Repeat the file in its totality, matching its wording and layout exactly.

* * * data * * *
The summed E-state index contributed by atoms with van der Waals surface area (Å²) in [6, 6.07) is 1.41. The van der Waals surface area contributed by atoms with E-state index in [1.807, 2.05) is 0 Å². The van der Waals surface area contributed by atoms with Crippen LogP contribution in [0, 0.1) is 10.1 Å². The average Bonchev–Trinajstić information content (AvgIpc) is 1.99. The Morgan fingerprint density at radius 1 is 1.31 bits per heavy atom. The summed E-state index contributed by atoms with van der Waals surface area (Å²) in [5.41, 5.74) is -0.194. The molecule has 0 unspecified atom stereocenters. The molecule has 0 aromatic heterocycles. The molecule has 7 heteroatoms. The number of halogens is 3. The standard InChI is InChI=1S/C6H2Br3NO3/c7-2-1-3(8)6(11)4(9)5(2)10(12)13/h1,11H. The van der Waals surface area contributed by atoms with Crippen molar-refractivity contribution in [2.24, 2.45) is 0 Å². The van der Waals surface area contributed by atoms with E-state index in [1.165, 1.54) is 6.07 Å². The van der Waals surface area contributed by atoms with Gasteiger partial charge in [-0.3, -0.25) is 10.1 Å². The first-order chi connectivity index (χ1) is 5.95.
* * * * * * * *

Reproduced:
The summed E-state index contributed by atoms with van der Waals surface area (Å²) in [6, 6.07) is 1.41. The van der Waals surface area contributed by atoms with E-state index in [1.807, 2.05) is 0 Å². The van der Waals surface area contributed by atoms with Crippen LogP contribution in [0, 0.1) is 10.1 Å². The average Bonchev–Trinajstić information content (AvgIpc) is 1.99. The Morgan fingerprint density at radius 1 is 1.31 bits per heavy atom. The summed E-state index contributed by atoms with van der Waals surface area (Å²) in [5.41, 5.74) is -0.194. The molecule has 0 unspecified atom stereocenters. The molecule has 0 aromatic heterocycles. The molecule has 7 heteroatoms. The number of halogens is 3. The standard InChI is InChI=1S/C6H2Br3NO3/c7-2-1-3(8)6(11)4(9)5(2)10(12)13/h1,11H. The van der Waals surface area contributed by atoms with Crippen molar-refractivity contribution in [2.24, 2.45) is 0 Å². The van der Waals surface area contributed by atoms with E-state index in [1.165, 1.54) is 6.07 Å². The van der Waals surface area contributed by atoms with Gasteiger partial charge in [-0.3, -0.25) is 10.1 Å². The first-order chi connectivity index (χ1) is 5.95.